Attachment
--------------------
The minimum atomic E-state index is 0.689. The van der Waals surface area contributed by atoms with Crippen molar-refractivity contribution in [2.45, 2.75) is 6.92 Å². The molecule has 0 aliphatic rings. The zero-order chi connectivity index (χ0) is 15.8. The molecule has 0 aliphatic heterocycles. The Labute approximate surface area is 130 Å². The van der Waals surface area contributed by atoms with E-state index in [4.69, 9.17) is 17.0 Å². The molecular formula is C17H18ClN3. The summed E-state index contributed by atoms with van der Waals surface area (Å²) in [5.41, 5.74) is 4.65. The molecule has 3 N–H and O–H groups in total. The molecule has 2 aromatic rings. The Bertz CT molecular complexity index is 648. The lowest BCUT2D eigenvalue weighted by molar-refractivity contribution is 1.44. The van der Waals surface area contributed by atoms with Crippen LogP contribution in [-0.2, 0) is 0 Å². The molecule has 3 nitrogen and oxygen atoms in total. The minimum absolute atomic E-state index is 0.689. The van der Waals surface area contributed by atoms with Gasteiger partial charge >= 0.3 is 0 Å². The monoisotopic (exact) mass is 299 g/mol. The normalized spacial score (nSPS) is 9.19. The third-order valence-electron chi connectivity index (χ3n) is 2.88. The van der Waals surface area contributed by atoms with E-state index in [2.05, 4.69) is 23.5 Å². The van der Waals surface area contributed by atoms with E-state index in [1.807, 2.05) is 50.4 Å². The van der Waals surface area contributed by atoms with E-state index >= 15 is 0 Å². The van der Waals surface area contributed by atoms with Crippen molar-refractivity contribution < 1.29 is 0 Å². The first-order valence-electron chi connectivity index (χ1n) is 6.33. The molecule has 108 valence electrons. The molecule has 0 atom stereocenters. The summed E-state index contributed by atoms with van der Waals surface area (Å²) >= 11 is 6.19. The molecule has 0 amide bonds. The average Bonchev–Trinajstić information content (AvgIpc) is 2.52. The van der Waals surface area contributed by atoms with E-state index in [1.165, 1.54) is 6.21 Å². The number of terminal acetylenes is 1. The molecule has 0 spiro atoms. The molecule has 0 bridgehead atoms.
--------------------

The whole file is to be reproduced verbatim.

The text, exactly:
The minimum atomic E-state index is 0.689. The van der Waals surface area contributed by atoms with Crippen molar-refractivity contribution in [2.45, 2.75) is 6.92 Å². The molecule has 0 aliphatic rings. The zero-order chi connectivity index (χ0) is 15.8. The molecule has 0 aliphatic heterocycles. The Labute approximate surface area is 130 Å². The van der Waals surface area contributed by atoms with E-state index in [4.69, 9.17) is 17.0 Å². The molecular formula is C17H18ClN3. The summed E-state index contributed by atoms with van der Waals surface area (Å²) in [5.41, 5.74) is 4.65. The molecule has 3 N–H and O–H groups in total. The molecule has 2 aromatic rings. The Bertz CT molecular complexity index is 648. The lowest BCUT2D eigenvalue weighted by molar-refractivity contribution is 1.44. The van der Waals surface area contributed by atoms with Crippen LogP contribution in [-0.2, 0) is 0 Å². The molecule has 3 nitrogen and oxygen atoms in total. The minimum absolute atomic E-state index is 0.689. The van der Waals surface area contributed by atoms with Gasteiger partial charge >= 0.3 is 0 Å². The monoisotopic (exact) mass is 299 g/mol. The normalized spacial score (nSPS) is 9.19. The third-order valence-electron chi connectivity index (χ3n) is 2.88. The van der Waals surface area contributed by atoms with E-state index in [2.05, 4.69) is 23.5 Å². The van der Waals surface area contributed by atoms with E-state index in [1.807, 2.05) is 50.4 Å². The van der Waals surface area contributed by atoms with E-state index >= 15 is 0 Å². The van der Waals surface area contributed by atoms with Crippen molar-refractivity contribution < 1.29 is 0 Å². The first-order valence-electron chi connectivity index (χ1n) is 6.33. The molecule has 108 valence electrons. The molecule has 0 atom stereocenters. The summed E-state index contributed by atoms with van der Waals surface area (Å²) >= 11 is 6.19. The molecule has 0 amide bonds. The average Bonchev–Trinajstić information content (AvgIpc) is 2.52. The van der Waals surface area contributed by atoms with E-state index in [1.165, 1.54) is 6.21 Å². The number of terminal acetylenes is 1. The molecule has 0 spiro atoms. The molecule has 0 bridgehead atoms.